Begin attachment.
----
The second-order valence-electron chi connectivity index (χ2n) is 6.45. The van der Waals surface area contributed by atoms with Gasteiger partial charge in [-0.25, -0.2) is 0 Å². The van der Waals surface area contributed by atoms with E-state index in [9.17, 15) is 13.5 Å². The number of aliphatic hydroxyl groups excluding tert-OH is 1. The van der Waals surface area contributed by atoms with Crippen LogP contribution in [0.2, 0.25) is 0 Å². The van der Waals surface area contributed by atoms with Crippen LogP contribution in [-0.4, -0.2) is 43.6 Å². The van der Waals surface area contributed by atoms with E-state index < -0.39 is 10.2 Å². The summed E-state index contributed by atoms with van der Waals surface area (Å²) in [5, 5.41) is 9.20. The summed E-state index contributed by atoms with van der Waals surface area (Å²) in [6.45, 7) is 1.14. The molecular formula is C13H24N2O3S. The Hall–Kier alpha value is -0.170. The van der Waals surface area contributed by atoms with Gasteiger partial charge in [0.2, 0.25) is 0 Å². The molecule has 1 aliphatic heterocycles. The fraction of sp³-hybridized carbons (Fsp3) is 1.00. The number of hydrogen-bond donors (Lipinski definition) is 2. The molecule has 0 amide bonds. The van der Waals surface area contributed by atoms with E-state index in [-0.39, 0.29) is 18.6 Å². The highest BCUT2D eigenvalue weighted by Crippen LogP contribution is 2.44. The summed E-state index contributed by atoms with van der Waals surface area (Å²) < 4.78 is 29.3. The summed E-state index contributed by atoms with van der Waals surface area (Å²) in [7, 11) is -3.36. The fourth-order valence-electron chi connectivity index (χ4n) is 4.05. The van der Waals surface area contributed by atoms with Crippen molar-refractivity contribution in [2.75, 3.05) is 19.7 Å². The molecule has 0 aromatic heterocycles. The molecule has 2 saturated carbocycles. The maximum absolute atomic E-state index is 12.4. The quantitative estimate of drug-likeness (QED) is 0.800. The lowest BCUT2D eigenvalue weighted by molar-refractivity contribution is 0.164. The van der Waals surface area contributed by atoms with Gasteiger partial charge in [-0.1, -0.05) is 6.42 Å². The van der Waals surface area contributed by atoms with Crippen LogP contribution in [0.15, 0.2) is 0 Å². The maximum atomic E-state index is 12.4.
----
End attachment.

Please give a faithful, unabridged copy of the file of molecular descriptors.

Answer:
The second-order valence-electron chi connectivity index (χ2n) is 6.45. The van der Waals surface area contributed by atoms with Gasteiger partial charge in [-0.25, -0.2) is 0 Å². The van der Waals surface area contributed by atoms with E-state index in [9.17, 15) is 13.5 Å². The number of aliphatic hydroxyl groups excluding tert-OH is 1. The van der Waals surface area contributed by atoms with Crippen LogP contribution in [0.2, 0.25) is 0 Å². The van der Waals surface area contributed by atoms with Crippen LogP contribution in [-0.4, -0.2) is 43.6 Å². The van der Waals surface area contributed by atoms with E-state index < -0.39 is 10.2 Å². The summed E-state index contributed by atoms with van der Waals surface area (Å²) in [5, 5.41) is 9.20. The summed E-state index contributed by atoms with van der Waals surface area (Å²) in [6.45, 7) is 1.14. The molecular formula is C13H24N2O3S. The Hall–Kier alpha value is -0.170. The van der Waals surface area contributed by atoms with Gasteiger partial charge in [0.2, 0.25) is 0 Å². The molecule has 1 aliphatic heterocycles. The fraction of sp³-hybridized carbons (Fsp3) is 1.00. The number of hydrogen-bond donors (Lipinski definition) is 2. The molecule has 0 amide bonds. The van der Waals surface area contributed by atoms with E-state index in [-0.39, 0.29) is 18.6 Å². The highest BCUT2D eigenvalue weighted by Crippen LogP contribution is 2.44. The summed E-state index contributed by atoms with van der Waals surface area (Å²) < 4.78 is 29.3. The summed E-state index contributed by atoms with van der Waals surface area (Å²) in [7, 11) is -3.36. The fourth-order valence-electron chi connectivity index (χ4n) is 4.05. The van der Waals surface area contributed by atoms with Crippen molar-refractivity contribution in [2.75, 3.05) is 19.7 Å². The molecule has 0 aromatic heterocycles. The molecule has 2 saturated carbocycles. The maximum absolute atomic E-state index is 12.4. The quantitative estimate of drug-likeness (QED) is 0.800. The lowest BCUT2D eigenvalue weighted by molar-refractivity contribution is 0.164. The van der Waals surface area contributed by atoms with Gasteiger partial charge in [-0.1, -0.05) is 6.42 Å². The van der Waals surface area contributed by atoms with Crippen LogP contribution in [0.15, 0.2) is 0 Å². The maximum atomic E-state index is 12.4.